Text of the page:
Tuesday, November 10, 2009

droplets for laser-driven fusion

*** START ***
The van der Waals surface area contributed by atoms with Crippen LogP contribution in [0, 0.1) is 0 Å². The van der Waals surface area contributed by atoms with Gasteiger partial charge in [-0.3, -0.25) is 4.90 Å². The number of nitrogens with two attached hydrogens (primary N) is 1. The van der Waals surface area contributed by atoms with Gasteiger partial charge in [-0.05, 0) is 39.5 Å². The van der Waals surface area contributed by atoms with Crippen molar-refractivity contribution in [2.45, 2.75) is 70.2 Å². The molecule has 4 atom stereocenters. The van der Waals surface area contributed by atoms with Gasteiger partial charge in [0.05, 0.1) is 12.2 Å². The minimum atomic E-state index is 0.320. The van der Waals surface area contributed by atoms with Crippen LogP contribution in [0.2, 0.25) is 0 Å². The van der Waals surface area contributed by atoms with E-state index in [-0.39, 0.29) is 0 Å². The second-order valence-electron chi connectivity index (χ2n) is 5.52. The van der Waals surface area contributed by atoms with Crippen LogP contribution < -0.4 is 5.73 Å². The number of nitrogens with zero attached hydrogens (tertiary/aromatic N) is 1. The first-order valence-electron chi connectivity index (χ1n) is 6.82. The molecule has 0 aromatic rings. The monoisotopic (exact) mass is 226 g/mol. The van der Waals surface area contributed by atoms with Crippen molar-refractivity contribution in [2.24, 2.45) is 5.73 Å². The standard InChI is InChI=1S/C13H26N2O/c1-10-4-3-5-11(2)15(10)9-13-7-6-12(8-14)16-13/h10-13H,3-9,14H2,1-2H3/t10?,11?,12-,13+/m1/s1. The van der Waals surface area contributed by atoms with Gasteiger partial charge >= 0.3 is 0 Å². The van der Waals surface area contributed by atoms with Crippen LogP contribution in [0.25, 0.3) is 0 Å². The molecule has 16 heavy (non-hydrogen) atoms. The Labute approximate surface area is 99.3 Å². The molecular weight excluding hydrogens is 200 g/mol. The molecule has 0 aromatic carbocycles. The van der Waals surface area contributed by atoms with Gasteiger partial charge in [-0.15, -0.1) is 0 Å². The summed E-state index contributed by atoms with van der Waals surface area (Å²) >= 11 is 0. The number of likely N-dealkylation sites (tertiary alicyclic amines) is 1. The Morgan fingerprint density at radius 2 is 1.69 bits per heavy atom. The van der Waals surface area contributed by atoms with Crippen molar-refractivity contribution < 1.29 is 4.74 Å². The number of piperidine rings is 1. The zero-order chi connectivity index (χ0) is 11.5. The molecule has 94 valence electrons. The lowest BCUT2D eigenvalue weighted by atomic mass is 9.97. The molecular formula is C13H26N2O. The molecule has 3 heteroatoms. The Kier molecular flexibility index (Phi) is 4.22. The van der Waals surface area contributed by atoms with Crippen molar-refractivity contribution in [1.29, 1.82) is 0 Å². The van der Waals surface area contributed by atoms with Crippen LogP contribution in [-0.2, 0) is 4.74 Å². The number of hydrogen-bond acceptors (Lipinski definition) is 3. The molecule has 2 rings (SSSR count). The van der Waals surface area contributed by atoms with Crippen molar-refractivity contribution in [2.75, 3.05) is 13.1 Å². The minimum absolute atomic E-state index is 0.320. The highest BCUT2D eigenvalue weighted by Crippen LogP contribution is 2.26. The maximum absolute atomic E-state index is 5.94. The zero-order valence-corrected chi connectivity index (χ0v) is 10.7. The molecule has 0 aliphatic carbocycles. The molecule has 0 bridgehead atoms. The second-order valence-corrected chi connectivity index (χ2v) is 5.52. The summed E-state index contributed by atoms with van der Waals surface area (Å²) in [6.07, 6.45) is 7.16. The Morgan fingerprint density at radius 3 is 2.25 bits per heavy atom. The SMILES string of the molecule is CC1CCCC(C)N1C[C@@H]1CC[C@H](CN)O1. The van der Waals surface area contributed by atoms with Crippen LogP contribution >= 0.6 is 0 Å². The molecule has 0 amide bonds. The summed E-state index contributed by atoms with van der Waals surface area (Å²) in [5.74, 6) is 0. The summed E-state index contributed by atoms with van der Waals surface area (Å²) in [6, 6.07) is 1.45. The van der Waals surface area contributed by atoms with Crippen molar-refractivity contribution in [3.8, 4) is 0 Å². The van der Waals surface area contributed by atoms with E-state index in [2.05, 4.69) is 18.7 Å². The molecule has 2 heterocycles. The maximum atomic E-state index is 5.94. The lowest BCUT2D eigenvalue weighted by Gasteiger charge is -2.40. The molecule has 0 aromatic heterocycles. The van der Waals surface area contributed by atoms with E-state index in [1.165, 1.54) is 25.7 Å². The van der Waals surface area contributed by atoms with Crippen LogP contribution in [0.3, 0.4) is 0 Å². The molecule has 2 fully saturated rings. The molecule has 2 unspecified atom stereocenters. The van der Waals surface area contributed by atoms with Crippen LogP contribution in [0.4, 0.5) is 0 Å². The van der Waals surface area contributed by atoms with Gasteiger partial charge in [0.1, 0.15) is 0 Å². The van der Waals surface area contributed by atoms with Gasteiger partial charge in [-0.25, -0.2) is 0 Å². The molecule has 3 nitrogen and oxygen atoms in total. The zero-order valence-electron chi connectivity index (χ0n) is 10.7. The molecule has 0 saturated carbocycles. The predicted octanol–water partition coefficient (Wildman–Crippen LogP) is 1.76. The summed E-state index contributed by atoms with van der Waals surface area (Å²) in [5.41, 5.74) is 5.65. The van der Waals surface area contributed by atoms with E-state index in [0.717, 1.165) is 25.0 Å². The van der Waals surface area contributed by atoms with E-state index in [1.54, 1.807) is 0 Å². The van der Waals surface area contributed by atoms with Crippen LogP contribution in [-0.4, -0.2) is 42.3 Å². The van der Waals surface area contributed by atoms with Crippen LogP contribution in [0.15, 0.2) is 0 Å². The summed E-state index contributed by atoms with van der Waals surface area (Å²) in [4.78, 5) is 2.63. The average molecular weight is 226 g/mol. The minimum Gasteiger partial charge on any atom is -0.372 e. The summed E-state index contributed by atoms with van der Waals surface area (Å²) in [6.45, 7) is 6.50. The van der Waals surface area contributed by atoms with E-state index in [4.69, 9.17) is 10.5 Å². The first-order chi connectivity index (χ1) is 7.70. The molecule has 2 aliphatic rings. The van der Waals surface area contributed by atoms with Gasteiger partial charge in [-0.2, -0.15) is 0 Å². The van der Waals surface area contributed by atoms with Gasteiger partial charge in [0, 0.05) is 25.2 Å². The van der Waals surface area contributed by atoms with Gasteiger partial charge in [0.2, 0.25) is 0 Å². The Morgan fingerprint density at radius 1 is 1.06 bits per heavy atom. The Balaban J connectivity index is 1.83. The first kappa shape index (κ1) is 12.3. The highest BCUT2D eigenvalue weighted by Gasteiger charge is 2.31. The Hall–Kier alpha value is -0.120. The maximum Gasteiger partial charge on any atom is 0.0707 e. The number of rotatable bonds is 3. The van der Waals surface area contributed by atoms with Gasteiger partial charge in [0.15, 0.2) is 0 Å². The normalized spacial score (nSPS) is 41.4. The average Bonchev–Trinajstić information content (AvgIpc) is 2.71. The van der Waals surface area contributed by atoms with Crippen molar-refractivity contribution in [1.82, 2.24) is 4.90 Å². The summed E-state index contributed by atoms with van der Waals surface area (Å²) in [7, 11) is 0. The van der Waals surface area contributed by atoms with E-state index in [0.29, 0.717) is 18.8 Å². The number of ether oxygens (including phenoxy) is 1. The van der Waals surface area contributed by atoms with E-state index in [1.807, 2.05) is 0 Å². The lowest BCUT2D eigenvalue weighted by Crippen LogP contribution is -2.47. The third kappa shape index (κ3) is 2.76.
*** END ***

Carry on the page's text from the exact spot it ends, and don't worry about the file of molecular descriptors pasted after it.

11.09.09. Nuclear fusion is promising as a potential source of sustainable energy. When two deuterium nuclei (a deuterium nucleus consists of a proton bound to a neutron) fuse, for example, they can produce a Helium isotope (two protons bound to one neutron) and a bare high-energy neutron. The energy of these bare neutrons can be converted to consumable energy (for example by using the neutrons to heat water, produce steam, and drive turbines). Deuterium exists naturally, albeit rarely, in the form of deuterized water in the oceans, so the problem consists of extracting the deuterized water from the natural water and imbuing the deuterium nuclei with enough initial energy to fuse. A promising way of achieving this initial energy is by irradiating small droplets of the deuterized water with a powerful, fast-pulsed laser; in this case the diameter of droplet that maximizes fusion yield is in the 0.01 to 1 micron range. As an undergraduate I (Mr. Mugler) worked with Professor Tom Donnelly and other students at Harvey Mudd College to develop a controllable source of droplets of this size, an experience which featured prominently in my "path" (see previous post) from middle school to the present day. We used a piezoelectric oscillator to vibrate (at Megahertz frequencies) a column of fluid at its base, which produced from its surface an aerosol of micron-scale droplets whose diameter we characterized by measuring the scattering pattern of a laser shone through the aerosol (the diagram shown is from Donnelly et al, Phys Fluids, 2004). More recently, current Harvey Mudd undergraduates have brought the droplet source to the University of Texas at Austin, which houses one of the most powerful lasers in the world, and have successfully achieved laser-driven fusion with deuterized water droplets. For more information see a recent article in the Harvey Mudd College Bulletin.